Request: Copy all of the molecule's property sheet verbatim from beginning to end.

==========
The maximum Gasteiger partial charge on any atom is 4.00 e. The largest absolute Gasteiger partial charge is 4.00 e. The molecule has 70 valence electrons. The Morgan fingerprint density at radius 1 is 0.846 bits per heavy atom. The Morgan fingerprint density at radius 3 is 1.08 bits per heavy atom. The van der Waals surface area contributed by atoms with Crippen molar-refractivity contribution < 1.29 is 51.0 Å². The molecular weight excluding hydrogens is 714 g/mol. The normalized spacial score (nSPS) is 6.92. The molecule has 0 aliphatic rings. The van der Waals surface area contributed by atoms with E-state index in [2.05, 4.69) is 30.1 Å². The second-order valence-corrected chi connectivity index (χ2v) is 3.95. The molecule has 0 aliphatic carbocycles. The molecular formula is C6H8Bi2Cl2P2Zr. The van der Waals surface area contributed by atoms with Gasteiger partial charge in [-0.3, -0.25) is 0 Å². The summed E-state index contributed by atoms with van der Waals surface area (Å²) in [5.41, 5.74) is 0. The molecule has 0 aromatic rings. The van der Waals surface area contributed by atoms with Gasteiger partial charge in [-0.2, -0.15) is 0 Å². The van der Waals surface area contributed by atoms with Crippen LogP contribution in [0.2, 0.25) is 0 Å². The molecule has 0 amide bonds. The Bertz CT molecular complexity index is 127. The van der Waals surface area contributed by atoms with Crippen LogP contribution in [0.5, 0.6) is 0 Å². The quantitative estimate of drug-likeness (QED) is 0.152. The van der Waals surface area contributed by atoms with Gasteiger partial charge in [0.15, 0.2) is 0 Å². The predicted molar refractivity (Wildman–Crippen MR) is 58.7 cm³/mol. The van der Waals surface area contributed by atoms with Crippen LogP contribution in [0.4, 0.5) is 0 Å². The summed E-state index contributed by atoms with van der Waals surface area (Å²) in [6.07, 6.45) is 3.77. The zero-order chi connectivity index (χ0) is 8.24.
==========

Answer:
The maximum Gasteiger partial charge on any atom is 4.00 e. The largest absolute Gasteiger partial charge is 4.00 e. The molecule has 70 valence electrons. The Morgan fingerprint density at radius 1 is 0.846 bits per heavy atom. The Morgan fingerprint density at radius 3 is 1.08 bits per heavy atom. The van der Waals surface area contributed by atoms with Crippen molar-refractivity contribution < 1.29 is 51.0 Å². The molecular weight excluding hydrogens is 714 g/mol. The normalized spacial score (nSPS) is 6.92. The molecule has 0 aliphatic rings. The van der Waals surface area contributed by atoms with E-state index in [2.05, 4.69) is 30.1 Å². The second-order valence-corrected chi connectivity index (χ2v) is 3.95. The molecule has 0 aliphatic carbocycles. The molecular formula is C6H8Bi2Cl2P2Zr. The van der Waals surface area contributed by atoms with Gasteiger partial charge in [-0.3, -0.25) is 0 Å². The summed E-state index contributed by atoms with van der Waals surface area (Å²) in [5.41, 5.74) is 0. The molecule has 0 aromatic rings. The van der Waals surface area contributed by atoms with Gasteiger partial charge in [-0.2, -0.15) is 0 Å². The van der Waals surface area contributed by atoms with Crippen LogP contribution in [0.2, 0.25) is 0 Å². The molecule has 0 amide bonds. The Bertz CT molecular complexity index is 127. The van der Waals surface area contributed by atoms with Crippen LogP contribution in [0.5, 0.6) is 0 Å². The quantitative estimate of drug-likeness (QED) is 0.152. The van der Waals surface area contributed by atoms with Gasteiger partial charge in [0.15, 0.2) is 0 Å². The predicted molar refractivity (Wildman–Crippen MR) is 58.7 cm³/mol. The van der Waals surface area contributed by atoms with Crippen LogP contribution in [0.4, 0.5) is 0 Å². The summed E-state index contributed by atoms with van der Waals surface area (Å²) in [6.07, 6.45) is 3.77. The zero-order chi connectivity index (χ0) is 8.24.